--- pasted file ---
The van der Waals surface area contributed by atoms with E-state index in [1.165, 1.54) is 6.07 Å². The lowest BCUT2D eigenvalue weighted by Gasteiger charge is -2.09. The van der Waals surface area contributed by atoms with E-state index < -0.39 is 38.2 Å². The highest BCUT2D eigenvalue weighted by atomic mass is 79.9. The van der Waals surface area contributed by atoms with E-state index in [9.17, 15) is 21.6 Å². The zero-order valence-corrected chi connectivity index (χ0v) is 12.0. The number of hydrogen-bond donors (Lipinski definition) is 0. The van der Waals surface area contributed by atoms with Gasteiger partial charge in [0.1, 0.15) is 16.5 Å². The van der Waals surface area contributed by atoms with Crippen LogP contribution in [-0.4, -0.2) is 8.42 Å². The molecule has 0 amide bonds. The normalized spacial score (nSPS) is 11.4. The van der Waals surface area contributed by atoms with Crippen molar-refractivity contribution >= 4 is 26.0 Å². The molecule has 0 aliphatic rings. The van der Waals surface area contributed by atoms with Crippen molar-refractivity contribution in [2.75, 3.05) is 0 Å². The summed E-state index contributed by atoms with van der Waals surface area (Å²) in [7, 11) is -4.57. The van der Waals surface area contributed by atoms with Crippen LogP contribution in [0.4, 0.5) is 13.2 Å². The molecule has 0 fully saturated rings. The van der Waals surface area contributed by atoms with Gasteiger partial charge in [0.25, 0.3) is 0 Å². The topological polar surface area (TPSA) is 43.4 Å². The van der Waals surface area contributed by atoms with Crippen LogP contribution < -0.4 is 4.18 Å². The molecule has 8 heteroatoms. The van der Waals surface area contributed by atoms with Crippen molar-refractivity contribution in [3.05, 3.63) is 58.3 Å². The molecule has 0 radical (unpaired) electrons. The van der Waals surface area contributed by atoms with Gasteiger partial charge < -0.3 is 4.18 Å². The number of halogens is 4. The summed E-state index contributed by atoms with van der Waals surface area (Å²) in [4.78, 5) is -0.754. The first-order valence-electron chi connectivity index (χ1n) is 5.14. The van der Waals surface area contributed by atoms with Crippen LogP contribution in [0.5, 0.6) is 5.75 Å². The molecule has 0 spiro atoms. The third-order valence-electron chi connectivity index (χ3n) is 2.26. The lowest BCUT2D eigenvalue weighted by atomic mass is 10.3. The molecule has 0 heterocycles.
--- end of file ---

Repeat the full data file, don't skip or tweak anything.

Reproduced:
The van der Waals surface area contributed by atoms with E-state index in [1.165, 1.54) is 6.07 Å². The lowest BCUT2D eigenvalue weighted by Gasteiger charge is -2.09. The van der Waals surface area contributed by atoms with E-state index < -0.39 is 38.2 Å². The highest BCUT2D eigenvalue weighted by atomic mass is 79.9. The van der Waals surface area contributed by atoms with E-state index in [9.17, 15) is 21.6 Å². The zero-order valence-corrected chi connectivity index (χ0v) is 12.0. The number of hydrogen-bond donors (Lipinski definition) is 0. The van der Waals surface area contributed by atoms with Gasteiger partial charge in [0.1, 0.15) is 16.5 Å². The van der Waals surface area contributed by atoms with Crippen LogP contribution in [-0.4, -0.2) is 8.42 Å². The molecule has 0 amide bonds. The normalized spacial score (nSPS) is 11.4. The van der Waals surface area contributed by atoms with Crippen molar-refractivity contribution >= 4 is 26.0 Å². The molecule has 0 aliphatic rings. The van der Waals surface area contributed by atoms with Crippen molar-refractivity contribution in [2.75, 3.05) is 0 Å². The summed E-state index contributed by atoms with van der Waals surface area (Å²) in [7, 11) is -4.57. The van der Waals surface area contributed by atoms with Crippen LogP contribution in [0.4, 0.5) is 13.2 Å². The molecule has 0 fully saturated rings. The van der Waals surface area contributed by atoms with Gasteiger partial charge in [0.25, 0.3) is 0 Å². The topological polar surface area (TPSA) is 43.4 Å². The van der Waals surface area contributed by atoms with Crippen LogP contribution < -0.4 is 4.18 Å². The molecule has 8 heteroatoms. The van der Waals surface area contributed by atoms with Crippen molar-refractivity contribution in [3.05, 3.63) is 58.3 Å². The molecule has 0 radical (unpaired) electrons. The van der Waals surface area contributed by atoms with Gasteiger partial charge < -0.3 is 4.18 Å². The number of halogens is 4. The summed E-state index contributed by atoms with van der Waals surface area (Å²) in [4.78, 5) is -0.754. The first-order valence-electron chi connectivity index (χ1n) is 5.14. The van der Waals surface area contributed by atoms with Crippen LogP contribution in [0.5, 0.6) is 5.75 Å². The molecule has 0 spiro atoms. The third-order valence-electron chi connectivity index (χ3n) is 2.26. The lowest BCUT2D eigenvalue weighted by atomic mass is 10.3. The molecule has 0 heterocycles.